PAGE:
• Hong Kong and Singapore saw bank loans contract in 2022
  • Bank loan growth in India, Indonesia and the Philippines accelerated the most
  • Overall loan growth momentum is expected to be steady

Total bank lending in the Asia Pacific expanded by 9% in 2022, down from 9.4% in 2021. Excluding China, growth was 5.9% in 2022, edging up from 4.9% in the previous year.

Among the 13 markets in the region, Hong Kong and Singapore are the only two markets that posted a decline in bank loans in 2022, while India registered the strongest growth.

Total loans in China, Indonesia, the Philippines and Vietnam also grew at double-digit rates.

Most central banks across the region raised interest rates to fight inflation, resulting in higher borrowing costs. The inflationary pressures and the lagged effect of interest rate hikes will affect demand for bank loans in 2023.

Countries such as Australia, India, Malaysia, Indonesia and the Philippines will face slower loan growth.
In China, banks will sustain double-digit loan growth.

Meanwhile, some improvement in loan growth is expected in markets such as Hong Kong, Singapore and Thailand. 

Hong Kong and Singapore saw bank loans contract in 2022

Total loans of licensed banks in Hong Kong fell by 3.5% in 2022. The growth of total loans for use in Hong Kong decelerated from 4.3% in 2021 to 0.9% in 2022, cooled by the tepid demand for housing and corporate loans. The total of other loans for use outside Hong Kong that accounted for 27% of total bank loans, dropped by 10.3% in 2022, following a mild increase of 1.3% in the previous year.

In 2022, Hong Kong Monetary Authority raised its base rate from 0.5% to 4.75% due to its linked exchange rate system. Sluggish loan growth was partially due to lower borrowing costs in mainland China.

In Singapore, total bank loans dropped by 2.6% in 2022, dragged down by decreases for both loans to residents and non-residents. Total loans and advances to non-residents fell by 6.4%, while business loans and consumer loans dropped by 4.8% and 16.3%, respectively. Total loans and advances to residents, that accounted for 63% of total loans, declined by 0.3%.
In the last quarter of 2022, total bank loans fell by 4.4% to $962 billion (SGD 1.29 trillion) as customers adjusted to higher borrowing costs. In addition, the government unveiled several property cooling measures on 30 September 2022 to ensure prudent borrowing.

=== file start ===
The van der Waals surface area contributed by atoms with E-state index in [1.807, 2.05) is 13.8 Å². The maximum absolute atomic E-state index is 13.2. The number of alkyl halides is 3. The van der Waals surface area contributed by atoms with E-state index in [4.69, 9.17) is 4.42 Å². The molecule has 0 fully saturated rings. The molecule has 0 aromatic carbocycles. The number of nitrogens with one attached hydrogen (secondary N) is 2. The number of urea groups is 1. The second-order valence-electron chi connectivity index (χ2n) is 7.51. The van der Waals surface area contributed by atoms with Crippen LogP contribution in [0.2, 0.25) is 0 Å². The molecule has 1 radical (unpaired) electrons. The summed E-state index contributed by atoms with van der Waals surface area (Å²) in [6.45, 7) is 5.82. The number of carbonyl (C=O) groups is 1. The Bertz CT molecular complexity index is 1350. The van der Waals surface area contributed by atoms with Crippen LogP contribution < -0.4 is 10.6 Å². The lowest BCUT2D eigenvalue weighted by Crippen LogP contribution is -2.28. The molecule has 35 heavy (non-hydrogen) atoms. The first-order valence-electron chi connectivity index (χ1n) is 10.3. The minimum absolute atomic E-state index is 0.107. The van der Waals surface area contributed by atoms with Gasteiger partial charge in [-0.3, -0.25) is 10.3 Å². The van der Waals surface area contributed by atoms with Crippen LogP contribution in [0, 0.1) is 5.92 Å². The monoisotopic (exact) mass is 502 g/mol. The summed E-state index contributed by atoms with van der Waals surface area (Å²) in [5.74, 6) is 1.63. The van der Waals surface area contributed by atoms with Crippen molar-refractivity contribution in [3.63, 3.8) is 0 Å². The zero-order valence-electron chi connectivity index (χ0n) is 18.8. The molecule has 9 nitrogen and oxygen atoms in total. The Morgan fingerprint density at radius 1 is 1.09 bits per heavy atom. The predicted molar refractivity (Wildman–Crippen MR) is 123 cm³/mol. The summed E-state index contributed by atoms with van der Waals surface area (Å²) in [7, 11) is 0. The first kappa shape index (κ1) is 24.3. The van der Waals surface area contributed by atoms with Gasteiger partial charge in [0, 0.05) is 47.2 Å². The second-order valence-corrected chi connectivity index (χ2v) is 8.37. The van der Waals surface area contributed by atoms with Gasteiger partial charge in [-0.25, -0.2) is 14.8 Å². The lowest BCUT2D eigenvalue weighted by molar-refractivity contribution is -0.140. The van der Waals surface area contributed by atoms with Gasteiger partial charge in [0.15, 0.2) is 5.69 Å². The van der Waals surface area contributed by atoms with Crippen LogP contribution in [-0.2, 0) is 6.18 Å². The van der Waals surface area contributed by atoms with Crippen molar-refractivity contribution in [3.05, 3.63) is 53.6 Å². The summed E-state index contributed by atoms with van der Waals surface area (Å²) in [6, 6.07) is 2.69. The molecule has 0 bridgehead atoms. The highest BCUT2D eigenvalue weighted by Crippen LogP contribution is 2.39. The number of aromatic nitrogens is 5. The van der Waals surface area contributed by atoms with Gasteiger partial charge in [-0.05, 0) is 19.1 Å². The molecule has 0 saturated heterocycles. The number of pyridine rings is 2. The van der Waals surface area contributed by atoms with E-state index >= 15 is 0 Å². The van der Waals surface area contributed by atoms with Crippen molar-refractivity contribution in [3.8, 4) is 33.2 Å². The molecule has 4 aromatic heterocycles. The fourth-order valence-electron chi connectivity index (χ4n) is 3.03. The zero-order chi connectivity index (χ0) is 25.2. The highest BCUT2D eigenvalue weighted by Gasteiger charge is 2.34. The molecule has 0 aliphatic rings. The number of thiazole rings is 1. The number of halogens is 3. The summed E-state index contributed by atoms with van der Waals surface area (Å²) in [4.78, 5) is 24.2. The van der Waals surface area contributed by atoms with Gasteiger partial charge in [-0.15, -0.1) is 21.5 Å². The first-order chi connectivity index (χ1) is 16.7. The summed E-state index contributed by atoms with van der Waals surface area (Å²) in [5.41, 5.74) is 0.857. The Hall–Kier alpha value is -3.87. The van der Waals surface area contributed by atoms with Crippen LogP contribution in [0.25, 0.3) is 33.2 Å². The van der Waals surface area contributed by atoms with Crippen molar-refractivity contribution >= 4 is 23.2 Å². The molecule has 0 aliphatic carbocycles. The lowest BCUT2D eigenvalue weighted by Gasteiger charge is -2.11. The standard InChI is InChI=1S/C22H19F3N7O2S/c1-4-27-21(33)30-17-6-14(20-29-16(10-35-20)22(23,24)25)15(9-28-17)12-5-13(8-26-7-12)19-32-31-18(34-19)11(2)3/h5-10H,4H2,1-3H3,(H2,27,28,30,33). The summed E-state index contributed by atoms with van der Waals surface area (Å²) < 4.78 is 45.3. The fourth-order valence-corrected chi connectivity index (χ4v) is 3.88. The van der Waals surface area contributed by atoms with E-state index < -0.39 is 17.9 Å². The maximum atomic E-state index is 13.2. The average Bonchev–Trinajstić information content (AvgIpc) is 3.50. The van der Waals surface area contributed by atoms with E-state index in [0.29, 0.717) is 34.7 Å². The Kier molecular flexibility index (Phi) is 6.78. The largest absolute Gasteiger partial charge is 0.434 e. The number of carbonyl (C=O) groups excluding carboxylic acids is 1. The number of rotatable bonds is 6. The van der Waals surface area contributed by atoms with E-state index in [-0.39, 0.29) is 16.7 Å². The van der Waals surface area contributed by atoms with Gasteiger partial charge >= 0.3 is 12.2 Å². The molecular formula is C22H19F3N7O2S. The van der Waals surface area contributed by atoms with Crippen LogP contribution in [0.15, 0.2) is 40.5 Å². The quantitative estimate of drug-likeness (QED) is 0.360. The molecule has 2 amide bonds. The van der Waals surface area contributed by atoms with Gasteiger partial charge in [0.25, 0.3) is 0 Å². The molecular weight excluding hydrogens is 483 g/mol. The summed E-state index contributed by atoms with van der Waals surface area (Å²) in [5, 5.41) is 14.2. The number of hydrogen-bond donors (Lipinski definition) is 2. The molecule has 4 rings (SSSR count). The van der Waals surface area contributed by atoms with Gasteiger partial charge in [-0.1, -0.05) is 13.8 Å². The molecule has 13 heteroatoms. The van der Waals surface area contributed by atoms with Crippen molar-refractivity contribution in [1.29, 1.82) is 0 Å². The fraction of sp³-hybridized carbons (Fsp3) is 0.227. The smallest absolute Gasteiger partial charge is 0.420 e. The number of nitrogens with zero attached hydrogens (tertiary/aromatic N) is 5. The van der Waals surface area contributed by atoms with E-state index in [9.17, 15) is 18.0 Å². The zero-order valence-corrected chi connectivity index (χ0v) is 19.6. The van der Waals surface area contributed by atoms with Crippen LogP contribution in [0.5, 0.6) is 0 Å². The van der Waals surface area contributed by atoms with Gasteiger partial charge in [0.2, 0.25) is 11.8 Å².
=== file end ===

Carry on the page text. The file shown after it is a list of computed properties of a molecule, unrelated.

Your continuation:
Bank loan growth in India, Indonesia and the Philippines accelerated the most

The loan growth of Indian banks improved to 18% year-on-year (YoY) in September 2022 from 5.8% YoY in September 2021. Total loans of private sector banks grew at 21% YoY in September 2022, compared to 6% YoY for public sector banks.

Countries such as Indonesia, Malaysia and the Philippines also experienced improvements in bank loan growth in both 2021 and 2022. The universal and commercial banks in the Philippines achieved loan growth of 13.4% in 2022. In Indonesia, total bank loans grew by 5.2% in 2021 and 11.3% YoY in November 2022, after contracting by 2.4% in 2020.

Vietnam and China registered the strongest growth in total loans during the period from 2019 to 2022, with a compound annual growth rate of 12.7% and 12.1%, respectively. Loan growth in Vietnam has remained relatively stable over the past few years, while China’s bank loan growth has decelerated gradually.

Thai banks recorded the slowest loan growth among the emerging markets in the region in 2022, decelerating from 6.5% in 2021 to 2.1% in 2022, which can be partially attributed to corporate loan repayment.

Overall loan growth momentum is expected to be steady
It’s expected that bank loan growth will decelerate in countries such as Australia, India, Malaysia, Indonesia and the Philippines amid high interest rates. However, the overall bank loan growth in the region is expected to sustain momentum in 2023.

In China, business and consumer confidence is gradually improving as China exited from the Zero-COVID policy and reopened. Loan demand in China will increase and banks will step up lending to support its recovering economy. The reserve requirement ratio for eligible financial institutions was lowered by 0.25% at the end of 2022 to boost liquidity in the financial system.

In Hong Kong and Thailand, the demand for bank loans is expected to improve, in line with the momentum of economic recovery. Companies in Hong Kong will borrow more to capture the development in the Greater Bay Area.

In Singapore, the property cooling measures will tame demand for housing loans as it will take some time for the impact of measures to be fully felt. However, a modest improvement in overall loan growth is still expected.